Quick question: what did you do this weekend? Hit up the farmers market? Toss the ball to Sparky down at the dog park? Watch football? Nap? Do laundry? Maybe! But… did you get caught up on some TV? Almost certainly.
You are, after all, a human being alive in the year 2017. And while that fact certainly has its fair share of drawbacks (mostly geo-political), a lack of on-demand access to ambitious, high-quality, auteur-driven small screen entertainment isn’t one of them.
People say it all the time: we’re living in the golden age of TV. But “TV” doesn’t just mean TV. It means streaming and social media. It means DVDs, DVR and YouTube. So when we talk about TV, what we’re really talking about is episodic storytelling.
And it’s not hard to see why long-form episodic storytelling has continued to attract top up-and-coming cinematic talent. Which is why our Film Independent’s Artist Development program is proud to announce the six new Fellows participating in our first-ever Episodic Lab.
Kicking off this month, the Episodic Lab is an intensive four-week workshop designed to give aspiring series creators and showrunners the tools they need to refine their pilot projects and navigate the ever-evolving TV industry landscape—barely the same one day to the next, let alone year-to-year.
“With the explosion of great creative work being done outside the traditional feature film model, we’re so excited to launch a lab focused on the episodic form,” says Jennifer Kushner, Film Independent’s Director of Artist Development. “Our goal is to introduce bold new voices to the industry and provide mentorship and access to underrepresented talent.”
The Lab will include personalized feedback and mentorship sessions from experienced TV showrunners, creative producers and studios executives. 2017’s inaugural class of Creative Advisors and guest speakers include Alan Poul (The Newsroom, Six Feet Under) and Dawn Prestwich and Nicole Yorkin (The Killing, Carnivàle).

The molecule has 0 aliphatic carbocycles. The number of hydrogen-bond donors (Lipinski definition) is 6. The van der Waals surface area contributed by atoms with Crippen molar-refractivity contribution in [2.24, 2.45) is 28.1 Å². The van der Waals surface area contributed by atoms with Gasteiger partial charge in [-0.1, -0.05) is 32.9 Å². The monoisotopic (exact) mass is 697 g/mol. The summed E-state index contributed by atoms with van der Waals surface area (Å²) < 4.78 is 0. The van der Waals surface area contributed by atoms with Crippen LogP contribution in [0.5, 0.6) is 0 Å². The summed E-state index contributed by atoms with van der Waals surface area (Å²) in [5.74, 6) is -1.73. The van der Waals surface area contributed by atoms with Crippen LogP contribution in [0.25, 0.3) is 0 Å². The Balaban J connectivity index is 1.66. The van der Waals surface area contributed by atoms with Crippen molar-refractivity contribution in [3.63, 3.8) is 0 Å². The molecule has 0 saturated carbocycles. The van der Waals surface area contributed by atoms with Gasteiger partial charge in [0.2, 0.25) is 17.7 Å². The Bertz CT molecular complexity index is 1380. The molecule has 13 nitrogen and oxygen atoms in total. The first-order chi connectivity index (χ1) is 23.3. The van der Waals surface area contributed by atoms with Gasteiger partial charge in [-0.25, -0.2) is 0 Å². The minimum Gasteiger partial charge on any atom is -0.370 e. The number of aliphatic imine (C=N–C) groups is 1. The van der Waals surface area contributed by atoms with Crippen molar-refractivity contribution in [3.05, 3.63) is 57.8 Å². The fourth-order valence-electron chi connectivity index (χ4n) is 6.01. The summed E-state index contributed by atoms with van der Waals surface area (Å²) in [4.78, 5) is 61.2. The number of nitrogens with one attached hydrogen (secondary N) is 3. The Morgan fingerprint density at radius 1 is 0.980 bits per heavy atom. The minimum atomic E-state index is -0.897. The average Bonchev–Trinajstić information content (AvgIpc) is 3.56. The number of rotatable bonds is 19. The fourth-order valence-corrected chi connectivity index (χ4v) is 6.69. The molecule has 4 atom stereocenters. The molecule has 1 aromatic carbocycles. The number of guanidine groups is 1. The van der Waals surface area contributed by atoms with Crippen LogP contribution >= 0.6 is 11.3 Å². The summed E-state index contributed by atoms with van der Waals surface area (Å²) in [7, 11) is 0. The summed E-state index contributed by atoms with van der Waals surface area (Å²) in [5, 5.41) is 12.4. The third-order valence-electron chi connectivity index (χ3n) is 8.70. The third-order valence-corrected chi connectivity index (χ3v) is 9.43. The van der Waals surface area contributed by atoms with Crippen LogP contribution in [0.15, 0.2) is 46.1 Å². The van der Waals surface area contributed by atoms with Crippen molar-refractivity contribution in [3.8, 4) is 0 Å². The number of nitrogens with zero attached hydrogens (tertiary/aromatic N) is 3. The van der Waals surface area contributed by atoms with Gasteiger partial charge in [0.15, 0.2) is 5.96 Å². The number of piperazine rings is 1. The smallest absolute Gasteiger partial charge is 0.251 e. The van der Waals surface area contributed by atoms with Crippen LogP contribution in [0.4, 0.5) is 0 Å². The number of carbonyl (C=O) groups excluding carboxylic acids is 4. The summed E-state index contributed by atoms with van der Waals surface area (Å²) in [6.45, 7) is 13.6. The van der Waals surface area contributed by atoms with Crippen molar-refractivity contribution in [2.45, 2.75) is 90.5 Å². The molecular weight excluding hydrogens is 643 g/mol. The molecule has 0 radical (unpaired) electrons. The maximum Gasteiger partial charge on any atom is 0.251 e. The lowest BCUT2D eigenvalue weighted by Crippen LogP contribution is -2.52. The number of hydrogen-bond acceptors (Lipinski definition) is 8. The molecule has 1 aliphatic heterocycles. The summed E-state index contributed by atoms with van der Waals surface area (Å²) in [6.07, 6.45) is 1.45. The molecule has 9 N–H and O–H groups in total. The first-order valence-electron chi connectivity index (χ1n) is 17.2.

So! In three or four years, when you’re settling into the Papasan chair with a full sleeve of vegan Oreos, ready to binge that year’s big streaming hit, just remember: you heard about ‘em here first!
- Title: Age of Reptiles
- Writer: Michael Kogge
- Logline: Playboy-paleontologist Barnum Brown battles rival dinosaur diggers and cutthroat museum politics in his quest for the Holy Grail of fossils, the Tyrannosaurus Rex.
- Title: Battle Buddies
- Writer: Lynelle White
- Logline: Two female Army soldiers return home from the Afghanistan war tormented my mental and physical disabilities. Rather than allow society to shove them into the forgotten corner, the women put their military training to use and reinvent themselves as private investigators.
- Title: City #2
- Writer: Eddie Quintana
- Logline: After the zombie apocalypse, the government gathers 1,000 of the country’s leaders in art, science, politics and culture and puts them in a fortified city to survive. Well, this is not a show about them. It’s about everyone else, doing their best to survive.
- Title: Paragon
- Writer: D. Dávila
- Logline: In 1876, the lives of an illegal diamond dealer, a cutthroat English businessman, a streetwise hustler and a mixed-race lawyer collide as they struggle for control of the diamond fields of colonial South Africa. Based on the early days of the De Beers Diamond Company.
- Title: Tilting
- Writer: April Shih
- Logline: A math teacher with a secret reinvents herself in Vegas as a poker player and finds a tribe of supportive degenerates. This half-hour dramedy follows people with nothing left to lose as they discover the unlikely optimism that comes from being at rock bottom.
- Title: Young Alfred Hitchcock
- Writer: Danny Daneau
- Logline: An adolescent Alfred Hitchcock finds his true calling when he interns for a camera-wielding Jesuit Priest and is thrown into a world of mystery and murder within the dreary Edwardian district of East London.
Of course, great ideas come from great storytellers with great experiences and great passions to share. So let’s go ahead and meet them. This year’s (first-ever) group of Episodic Lab Fellows are:
Michael Kogge (writer, Age of Reptiles)
Michael Kogge holds a BA from the University of Notre Dame, an MFA in Screenwriting from Loyola Marymount and was a U.S. Fulbright Scholar to Iceland. A former Los Angeles public school teacher, he’s passionate about telling stories that shed light on forgotten or unrepresented heroes in society. His work has been nominated for a Nickelodeon Kids’ Choice Award. He has been named a TV writing fellow by the National Hispanic Media Coalition, in recognition of the diverse characters in his scripts. Most recently, has scripted a Star Wars video game for Disney and Lucasfilm. His published works include an original graphic novel about werewolves in ancient Rome, Empire of the Wolf.